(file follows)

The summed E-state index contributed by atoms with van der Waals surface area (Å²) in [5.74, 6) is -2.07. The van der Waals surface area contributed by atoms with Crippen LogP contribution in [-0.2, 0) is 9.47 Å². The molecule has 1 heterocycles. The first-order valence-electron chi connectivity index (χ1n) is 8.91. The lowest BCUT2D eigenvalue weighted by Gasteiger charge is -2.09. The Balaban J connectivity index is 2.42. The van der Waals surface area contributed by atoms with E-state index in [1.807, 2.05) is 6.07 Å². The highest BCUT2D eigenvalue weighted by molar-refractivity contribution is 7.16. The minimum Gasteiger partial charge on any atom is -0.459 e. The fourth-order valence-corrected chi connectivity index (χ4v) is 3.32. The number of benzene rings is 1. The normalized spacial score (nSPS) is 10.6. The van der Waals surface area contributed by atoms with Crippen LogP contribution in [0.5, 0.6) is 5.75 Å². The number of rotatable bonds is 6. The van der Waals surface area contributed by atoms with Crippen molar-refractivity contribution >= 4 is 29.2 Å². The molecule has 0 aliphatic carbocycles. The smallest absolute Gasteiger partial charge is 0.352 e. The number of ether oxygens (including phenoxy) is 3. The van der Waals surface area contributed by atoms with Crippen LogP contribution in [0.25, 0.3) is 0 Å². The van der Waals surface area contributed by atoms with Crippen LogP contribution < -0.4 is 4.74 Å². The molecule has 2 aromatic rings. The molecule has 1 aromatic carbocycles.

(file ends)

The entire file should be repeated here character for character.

The summed E-state index contributed by atoms with van der Waals surface area (Å²) in [5.74, 6) is -2.07. The van der Waals surface area contributed by atoms with Crippen LogP contribution in [-0.2, 0) is 9.47 Å². The molecule has 1 heterocycles. The first-order valence-electron chi connectivity index (χ1n) is 8.91. The lowest BCUT2D eigenvalue weighted by Gasteiger charge is -2.09. The Balaban J connectivity index is 2.42. The van der Waals surface area contributed by atoms with E-state index in [1.807, 2.05) is 6.07 Å². The highest BCUT2D eigenvalue weighted by molar-refractivity contribution is 7.16. The minimum Gasteiger partial charge on any atom is -0.459 e. The fourth-order valence-corrected chi connectivity index (χ4v) is 3.32. The number of benzene rings is 1. The normalized spacial score (nSPS) is 10.6. The van der Waals surface area contributed by atoms with Crippen LogP contribution in [0.5, 0.6) is 5.75 Å². The number of rotatable bonds is 6. The van der Waals surface area contributed by atoms with Crippen molar-refractivity contribution >= 4 is 29.2 Å². The molecule has 0 aliphatic carbocycles. The smallest absolute Gasteiger partial charge is 0.352 e. The number of ether oxygens (including phenoxy) is 3. The van der Waals surface area contributed by atoms with Crippen LogP contribution in [0.25, 0.3) is 0 Å². The van der Waals surface area contributed by atoms with Crippen LogP contribution < -0.4 is 4.74 Å². The molecule has 2 aromatic rings. The molecule has 1 aromatic carbocycles.